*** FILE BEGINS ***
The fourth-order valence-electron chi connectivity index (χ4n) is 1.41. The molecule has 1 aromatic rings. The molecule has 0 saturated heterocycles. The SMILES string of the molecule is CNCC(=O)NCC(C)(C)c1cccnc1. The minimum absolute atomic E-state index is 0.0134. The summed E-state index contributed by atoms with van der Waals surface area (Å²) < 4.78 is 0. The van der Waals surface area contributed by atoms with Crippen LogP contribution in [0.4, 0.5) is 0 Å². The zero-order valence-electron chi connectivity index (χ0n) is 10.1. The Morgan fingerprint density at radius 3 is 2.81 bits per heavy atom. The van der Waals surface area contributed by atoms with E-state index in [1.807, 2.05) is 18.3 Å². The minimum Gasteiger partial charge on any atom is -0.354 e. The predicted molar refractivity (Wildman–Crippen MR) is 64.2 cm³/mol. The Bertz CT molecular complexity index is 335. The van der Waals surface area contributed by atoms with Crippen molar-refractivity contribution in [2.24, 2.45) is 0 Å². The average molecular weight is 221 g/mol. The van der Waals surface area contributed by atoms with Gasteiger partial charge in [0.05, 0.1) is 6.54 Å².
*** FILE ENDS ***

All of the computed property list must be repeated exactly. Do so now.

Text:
The fourth-order valence-electron chi connectivity index (χ4n) is 1.41. The molecule has 1 aromatic rings. The molecule has 0 saturated heterocycles. The SMILES string of the molecule is CNCC(=O)NCC(C)(C)c1cccnc1. The minimum absolute atomic E-state index is 0.0134. The summed E-state index contributed by atoms with van der Waals surface area (Å²) < 4.78 is 0. The van der Waals surface area contributed by atoms with Crippen LogP contribution in [0.4, 0.5) is 0 Å². The zero-order valence-electron chi connectivity index (χ0n) is 10.1. The Morgan fingerprint density at radius 3 is 2.81 bits per heavy atom. The van der Waals surface area contributed by atoms with E-state index in [1.807, 2.05) is 18.3 Å². The minimum Gasteiger partial charge on any atom is -0.354 e. The predicted molar refractivity (Wildman–Crippen MR) is 64.2 cm³/mol. The Bertz CT molecular complexity index is 335. The van der Waals surface area contributed by atoms with Crippen molar-refractivity contribution in [2.24, 2.45) is 0 Å². The average molecular weight is 221 g/mol. The van der Waals surface area contributed by atoms with Gasteiger partial charge in [0.05, 0.1) is 6.54 Å².